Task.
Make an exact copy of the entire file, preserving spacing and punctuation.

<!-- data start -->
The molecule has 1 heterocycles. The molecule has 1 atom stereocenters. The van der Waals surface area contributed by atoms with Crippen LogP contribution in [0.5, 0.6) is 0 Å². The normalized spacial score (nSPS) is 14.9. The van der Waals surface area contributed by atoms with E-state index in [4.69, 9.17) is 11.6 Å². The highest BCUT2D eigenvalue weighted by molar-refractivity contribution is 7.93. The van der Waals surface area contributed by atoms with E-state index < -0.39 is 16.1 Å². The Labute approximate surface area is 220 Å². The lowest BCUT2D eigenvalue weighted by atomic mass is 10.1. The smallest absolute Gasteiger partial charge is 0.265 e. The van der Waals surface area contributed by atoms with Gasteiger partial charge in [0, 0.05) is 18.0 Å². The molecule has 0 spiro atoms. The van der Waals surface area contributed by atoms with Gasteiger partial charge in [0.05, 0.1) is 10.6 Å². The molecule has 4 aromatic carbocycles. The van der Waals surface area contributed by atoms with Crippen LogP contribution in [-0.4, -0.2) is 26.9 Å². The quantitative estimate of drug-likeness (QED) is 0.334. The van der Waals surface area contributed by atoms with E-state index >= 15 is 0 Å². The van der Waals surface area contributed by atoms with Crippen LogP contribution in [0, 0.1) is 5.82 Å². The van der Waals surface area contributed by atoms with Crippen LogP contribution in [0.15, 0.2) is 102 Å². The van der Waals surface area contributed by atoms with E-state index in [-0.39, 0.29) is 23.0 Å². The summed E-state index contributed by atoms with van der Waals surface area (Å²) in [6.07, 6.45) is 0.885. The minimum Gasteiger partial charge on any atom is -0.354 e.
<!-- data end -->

The molecule has 1 heterocycles. The molecule has 1 atom stereocenters. The van der Waals surface area contributed by atoms with Crippen LogP contribution in [0.5, 0.6) is 0 Å². The normalized spacial score (nSPS) is 14.9. The van der Waals surface area contributed by atoms with E-state index in [4.69, 9.17) is 11.6 Å². The highest BCUT2D eigenvalue weighted by molar-refractivity contribution is 7.93. The van der Waals surface area contributed by atoms with E-state index < -0.39 is 16.1 Å². The Labute approximate surface area is 220 Å². The lowest BCUT2D eigenvalue weighted by atomic mass is 10.1. The smallest absolute Gasteiger partial charge is 0.265 e. The van der Waals surface area contributed by atoms with Gasteiger partial charge in [0, 0.05) is 18.0 Å². The molecule has 0 spiro atoms. The van der Waals surface area contributed by atoms with Gasteiger partial charge in [0.05, 0.1) is 10.6 Å². The molecule has 4 aromatic carbocycles. The van der Waals surface area contributed by atoms with Crippen LogP contribution in [-0.4, -0.2) is 26.9 Å². The quantitative estimate of drug-likeness (QED) is 0.334. The van der Waals surface area contributed by atoms with E-state index >= 15 is 0 Å². The van der Waals surface area contributed by atoms with Crippen LogP contribution in [0, 0.1) is 5.82 Å². The van der Waals surface area contributed by atoms with Crippen LogP contribution in [0.15, 0.2) is 102 Å². The van der Waals surface area contributed by atoms with E-state index in [-0.39, 0.29) is 23.0 Å². The summed E-state index contributed by atoms with van der Waals surface area (Å²) in [6.07, 6.45) is 0.885. The minimum Gasteiger partial charge on any atom is -0.354 e.